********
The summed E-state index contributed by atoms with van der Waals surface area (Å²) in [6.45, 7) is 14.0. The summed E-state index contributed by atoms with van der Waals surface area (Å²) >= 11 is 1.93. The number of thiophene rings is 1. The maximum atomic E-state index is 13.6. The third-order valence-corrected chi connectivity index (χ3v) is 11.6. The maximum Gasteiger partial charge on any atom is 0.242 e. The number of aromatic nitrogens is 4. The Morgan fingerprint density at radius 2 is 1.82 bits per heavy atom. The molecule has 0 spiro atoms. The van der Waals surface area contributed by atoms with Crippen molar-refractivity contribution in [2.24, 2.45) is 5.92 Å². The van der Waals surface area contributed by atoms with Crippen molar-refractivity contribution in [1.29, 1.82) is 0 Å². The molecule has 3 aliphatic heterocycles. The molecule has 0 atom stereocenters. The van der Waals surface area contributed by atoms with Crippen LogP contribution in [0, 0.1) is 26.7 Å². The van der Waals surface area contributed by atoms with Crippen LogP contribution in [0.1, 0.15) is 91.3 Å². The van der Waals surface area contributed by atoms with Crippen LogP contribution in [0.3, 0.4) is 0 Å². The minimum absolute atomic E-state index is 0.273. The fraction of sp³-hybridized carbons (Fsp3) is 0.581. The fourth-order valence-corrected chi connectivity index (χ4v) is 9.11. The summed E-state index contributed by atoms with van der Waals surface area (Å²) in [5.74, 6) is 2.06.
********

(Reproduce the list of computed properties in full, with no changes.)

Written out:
The summed E-state index contributed by atoms with van der Waals surface area (Å²) in [6.45, 7) is 14.0. The summed E-state index contributed by atoms with van der Waals surface area (Å²) >= 11 is 1.93. The number of thiophene rings is 1. The maximum atomic E-state index is 13.6. The third-order valence-corrected chi connectivity index (χ3v) is 11.6. The maximum Gasteiger partial charge on any atom is 0.242 e. The number of aromatic nitrogens is 4. The Morgan fingerprint density at radius 2 is 1.82 bits per heavy atom. The molecule has 0 spiro atoms. The van der Waals surface area contributed by atoms with Crippen molar-refractivity contribution in [2.24, 2.45) is 5.92 Å². The van der Waals surface area contributed by atoms with Crippen molar-refractivity contribution in [1.29, 1.82) is 0 Å². The molecule has 3 aliphatic heterocycles. The molecule has 0 atom stereocenters. The van der Waals surface area contributed by atoms with Crippen LogP contribution in [0, 0.1) is 26.7 Å². The van der Waals surface area contributed by atoms with Crippen LogP contribution in [0.1, 0.15) is 91.3 Å². The van der Waals surface area contributed by atoms with Crippen LogP contribution in [0.3, 0.4) is 0 Å². The minimum absolute atomic E-state index is 0.273. The fraction of sp³-hybridized carbons (Fsp3) is 0.581. The fourth-order valence-corrected chi connectivity index (χ4v) is 9.11. The summed E-state index contributed by atoms with van der Waals surface area (Å²) in [5.74, 6) is 2.06.